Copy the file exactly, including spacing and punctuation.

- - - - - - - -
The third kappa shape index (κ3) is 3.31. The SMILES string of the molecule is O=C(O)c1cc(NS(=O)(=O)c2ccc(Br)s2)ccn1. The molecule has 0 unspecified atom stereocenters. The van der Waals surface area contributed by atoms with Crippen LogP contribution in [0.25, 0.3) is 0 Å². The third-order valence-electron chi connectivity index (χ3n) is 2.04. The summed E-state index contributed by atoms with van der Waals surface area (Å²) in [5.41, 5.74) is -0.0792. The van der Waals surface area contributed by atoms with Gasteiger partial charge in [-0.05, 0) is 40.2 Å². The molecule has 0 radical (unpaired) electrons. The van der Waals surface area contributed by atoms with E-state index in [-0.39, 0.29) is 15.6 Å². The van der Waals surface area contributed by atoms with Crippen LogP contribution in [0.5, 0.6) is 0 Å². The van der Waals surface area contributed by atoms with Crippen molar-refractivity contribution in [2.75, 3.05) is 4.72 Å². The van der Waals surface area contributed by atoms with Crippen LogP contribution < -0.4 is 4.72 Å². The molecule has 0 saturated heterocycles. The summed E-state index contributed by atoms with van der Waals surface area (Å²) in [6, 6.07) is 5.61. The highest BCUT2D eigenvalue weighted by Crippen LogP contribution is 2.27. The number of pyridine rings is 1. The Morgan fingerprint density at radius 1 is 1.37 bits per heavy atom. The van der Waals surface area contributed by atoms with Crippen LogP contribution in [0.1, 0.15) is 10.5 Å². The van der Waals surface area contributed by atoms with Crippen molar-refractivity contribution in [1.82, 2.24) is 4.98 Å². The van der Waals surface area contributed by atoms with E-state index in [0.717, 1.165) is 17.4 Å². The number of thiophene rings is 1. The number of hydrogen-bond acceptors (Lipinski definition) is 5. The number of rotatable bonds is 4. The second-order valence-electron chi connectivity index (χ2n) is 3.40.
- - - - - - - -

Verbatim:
The third kappa shape index (κ3) is 3.31. The SMILES string of the molecule is O=C(O)c1cc(NS(=O)(=O)c2ccc(Br)s2)ccn1. The molecule has 0 unspecified atom stereocenters. The van der Waals surface area contributed by atoms with Crippen LogP contribution in [0.25, 0.3) is 0 Å². The third-order valence-electron chi connectivity index (χ3n) is 2.04. The summed E-state index contributed by atoms with van der Waals surface area (Å²) in [5.41, 5.74) is -0.0792. The van der Waals surface area contributed by atoms with Gasteiger partial charge in [-0.05, 0) is 40.2 Å². The molecule has 0 radical (unpaired) electrons. The van der Waals surface area contributed by atoms with E-state index in [-0.39, 0.29) is 15.6 Å². The van der Waals surface area contributed by atoms with Crippen LogP contribution in [0.5, 0.6) is 0 Å². The van der Waals surface area contributed by atoms with Crippen molar-refractivity contribution in [2.75, 3.05) is 4.72 Å². The van der Waals surface area contributed by atoms with Crippen LogP contribution < -0.4 is 4.72 Å². The molecule has 0 saturated heterocycles. The summed E-state index contributed by atoms with van der Waals surface area (Å²) in [6, 6.07) is 5.61. The highest BCUT2D eigenvalue weighted by Crippen LogP contribution is 2.27. The number of pyridine rings is 1. The Morgan fingerprint density at radius 1 is 1.37 bits per heavy atom. The van der Waals surface area contributed by atoms with Crippen LogP contribution in [0.1, 0.15) is 10.5 Å². The van der Waals surface area contributed by atoms with Crippen molar-refractivity contribution in [1.82, 2.24) is 4.98 Å². The van der Waals surface area contributed by atoms with E-state index in [0.717, 1.165) is 17.4 Å². The number of thiophene rings is 1. The number of hydrogen-bond acceptors (Lipinski definition) is 5. The number of rotatable bonds is 4. The second-order valence-electron chi connectivity index (χ2n) is 3.40.